Univariate analyses within the BHS population suggested marginal associations between rs9568221 and FEV1 (dominant model: p = 0.02) and rs9535259 and asthma (dominant model: p = 0.04). Multivariate GLM analysis indicated that the association between rs9568221 and FEV1 remained statistically significant under a dominant model (β = 111.1, SE = 42.3, p = 0.01), although this result was not statistically significant once multiple testing was accounted for (q = 0.21). After adjusting for other covariates, the association between asthma and rs9535259 was no longer statistically significant (dominant model: odds ratio 0.81, 95% CI 0.63 to 1.03, p = 0.09). All multivariate data for the Busselton population, excluding asthma, are presented in table E3 in the online supplement.
A significant association was also observed between a longitudinal decline in the FEV1/FVC ratio and rs9568222 (dominant model: coefficient = −0.0009, SE = 0.0004, p = 0.02). Again, this association became statistically non-significant when multiple testing was taken into account (q = 0.10). No other SNP within PHF11 was significantly associated with the longitudinal lung function measures.
Our study was designed to select a set of SNPs capturing common genetic variation within the PHF11 gene, and to investigate a possible association between these selected variants and asthma-associated phenotypes in two well-characterised population-based samples. This study comprises a replication study in both child and adult populations of the associations reported by Zhang et al18 and Hersh et al19 with total serum IgE levels, asthma and AHR, and has examined the same SNPs identified as having an independent effect on IgE levels in the study by Zhang et al.18 The current study is both relatively large and the only study, to the authors’ knowledge, to investigate the association between PHF11 and the asthma-associated phenotypes of spirometric indices, eNO levels, eosinophil counts and longitudinal changes in lung function. We observed a statistically significant association between rs9568221 and FEV1 (p = 0.01) and rs9568222 and a decline in FEV1/FVC function (p = 0.02) after adjustments for covariates. Both SNPs are located in introns within SETDB2 which were tagged to account for possible genetic effects either side of the PHF11 gene (see table E1 in the online supplement for SNP locations).
After accounting for multiple testing, no statistically significant association was found between any SNP within PHF11 and doctor-diagnosed asthma, atopy, eNO level, eosinophil count, FEV1, FEV1/FVC ratio, dose-response slope to methacholine or longitudinal change in lung function in either children or adults. In particular, there was no association between PHF11 and total serum IgE levels, the quantitative trait first used to map the gene18 and the reason that PHF11 is often quoted as a potential asthma gene.
The potential role of PHF11 in the pathogenesis of asthma is uncertain, but recent research is shedding light on the possible role of PHF11 and atopy. PHF11 encodes the gene NY-REN-34, originally identified in patients with renal cell carcinoma, and contains two plant homeodomain zinc finger proteins. Evidence so far suggests a role in protein binding and/or homodimerisation.18 Expression of PHF11 was found to be higher in Th1 cells than in Th2 cells, and it is theorised that PHF11 may act in concert with the NF-κB pathway as a transcriptional activator.21 In atopic individuals there tends to be an imbalance in Th1 and Th2 cells, favouring Th2.21 The evidence suggests that the PHF11 gene may regulate factors which encourage the formation of Th1 cells and that mutations within PHF11 will result in the preferential activation of Th2 cells and thus will be more common in individuals displaying atopic tendencies. Despite these links with the pathophysiology of atopy, PHF11 was identified as a potential asthma candidate gene through a positional approach rather than because of a known biological mode of function.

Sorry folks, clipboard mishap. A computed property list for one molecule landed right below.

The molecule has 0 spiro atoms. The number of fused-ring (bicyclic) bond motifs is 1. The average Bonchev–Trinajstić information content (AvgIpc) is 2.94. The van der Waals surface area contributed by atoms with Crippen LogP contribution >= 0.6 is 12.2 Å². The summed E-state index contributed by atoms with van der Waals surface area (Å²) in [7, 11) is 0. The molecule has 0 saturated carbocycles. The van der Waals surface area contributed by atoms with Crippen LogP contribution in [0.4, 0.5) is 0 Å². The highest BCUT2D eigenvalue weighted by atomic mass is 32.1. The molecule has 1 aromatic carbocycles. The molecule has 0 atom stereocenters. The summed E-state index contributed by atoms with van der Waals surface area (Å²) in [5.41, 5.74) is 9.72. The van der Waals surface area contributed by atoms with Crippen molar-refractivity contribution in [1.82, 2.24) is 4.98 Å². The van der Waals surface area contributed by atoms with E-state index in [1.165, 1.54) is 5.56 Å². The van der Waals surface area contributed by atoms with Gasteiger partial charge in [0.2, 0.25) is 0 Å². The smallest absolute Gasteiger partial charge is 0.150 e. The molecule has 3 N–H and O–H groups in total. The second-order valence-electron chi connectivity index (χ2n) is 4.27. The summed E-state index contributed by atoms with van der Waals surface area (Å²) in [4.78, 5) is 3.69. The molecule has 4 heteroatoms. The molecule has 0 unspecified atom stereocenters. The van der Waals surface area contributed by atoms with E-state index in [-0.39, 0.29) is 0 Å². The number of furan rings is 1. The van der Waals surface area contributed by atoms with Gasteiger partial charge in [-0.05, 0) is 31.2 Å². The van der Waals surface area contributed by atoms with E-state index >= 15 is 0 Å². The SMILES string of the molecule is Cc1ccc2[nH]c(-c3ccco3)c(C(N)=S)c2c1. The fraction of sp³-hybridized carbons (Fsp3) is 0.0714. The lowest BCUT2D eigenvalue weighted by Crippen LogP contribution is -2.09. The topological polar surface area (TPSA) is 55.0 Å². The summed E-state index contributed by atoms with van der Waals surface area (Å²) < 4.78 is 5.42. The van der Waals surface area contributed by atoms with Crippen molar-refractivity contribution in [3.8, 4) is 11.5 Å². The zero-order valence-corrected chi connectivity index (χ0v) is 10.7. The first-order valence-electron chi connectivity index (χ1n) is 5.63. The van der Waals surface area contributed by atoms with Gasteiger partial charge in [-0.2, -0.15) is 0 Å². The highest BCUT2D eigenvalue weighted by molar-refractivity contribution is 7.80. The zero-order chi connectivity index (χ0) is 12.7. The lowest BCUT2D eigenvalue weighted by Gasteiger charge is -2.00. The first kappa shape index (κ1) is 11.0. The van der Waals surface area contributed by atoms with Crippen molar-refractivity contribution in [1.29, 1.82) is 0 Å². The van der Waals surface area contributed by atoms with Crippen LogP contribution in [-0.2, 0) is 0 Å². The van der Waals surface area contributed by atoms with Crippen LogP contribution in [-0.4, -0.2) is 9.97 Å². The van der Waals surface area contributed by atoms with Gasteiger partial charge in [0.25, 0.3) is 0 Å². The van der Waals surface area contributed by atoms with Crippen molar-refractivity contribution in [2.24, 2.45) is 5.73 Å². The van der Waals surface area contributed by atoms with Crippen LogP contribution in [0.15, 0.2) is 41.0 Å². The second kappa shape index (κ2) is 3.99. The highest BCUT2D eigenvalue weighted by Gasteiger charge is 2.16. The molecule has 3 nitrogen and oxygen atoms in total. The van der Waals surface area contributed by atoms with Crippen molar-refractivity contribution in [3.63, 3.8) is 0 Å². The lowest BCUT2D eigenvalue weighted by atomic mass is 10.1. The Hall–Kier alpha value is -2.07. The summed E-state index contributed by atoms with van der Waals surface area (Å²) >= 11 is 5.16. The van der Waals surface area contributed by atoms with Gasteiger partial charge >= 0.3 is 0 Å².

To date, one study has reported statistically significant associations between PHF11 and IgE serum levels and asthma,18 a subsequent study reported an association between PHF11 and asthma,19 and one study has reported an association between PHF11 and atopic dermatitis.36 The observed association between PHF11 and IgE, first reported by Zhang et al,18 was not replicated by Hersh et al.19 Hersh et al19 demonstrated an association with only one SNP, which displayed a statistically significant association to total serum IgE levels (rs9568232; p = 0.03 in one study population only). The level of marginal (0.05⩾p⩾0.03) replication demonstrated by Hersh et al was only noted at the gene level (ie, no single SNP associations were replicated across the two populations studied for PHF11).19 A difference in results may also be attributed to differences in phenotypic definition between the studies.
It is of interest to note that the population used by Zhang et al18 for the primary mapping of PHF11 and the two flanking genes came from 80 nuclear families recruited in 1992 from the town of Busselton, the same town from which participants in the BHS were drawn. The population was selected to be informative for atopy and had to include families with atopic and non-atopic individuals. To the best of our knowledge, there is no overlap between the population in our study (derived from the 1994/5 BHS follow-up study) and that of Zhang et al.18 For the current study, participants were derived from an unselected general population sample. In contrast, the sample of families from the 1992 study reported by Zhang et al18 were selected to be informative for asthma; this may in part account for the different results observed.
A summary of genetic association analysis of SNPs examined in the four studies published to date (including this study) is shown in table 3.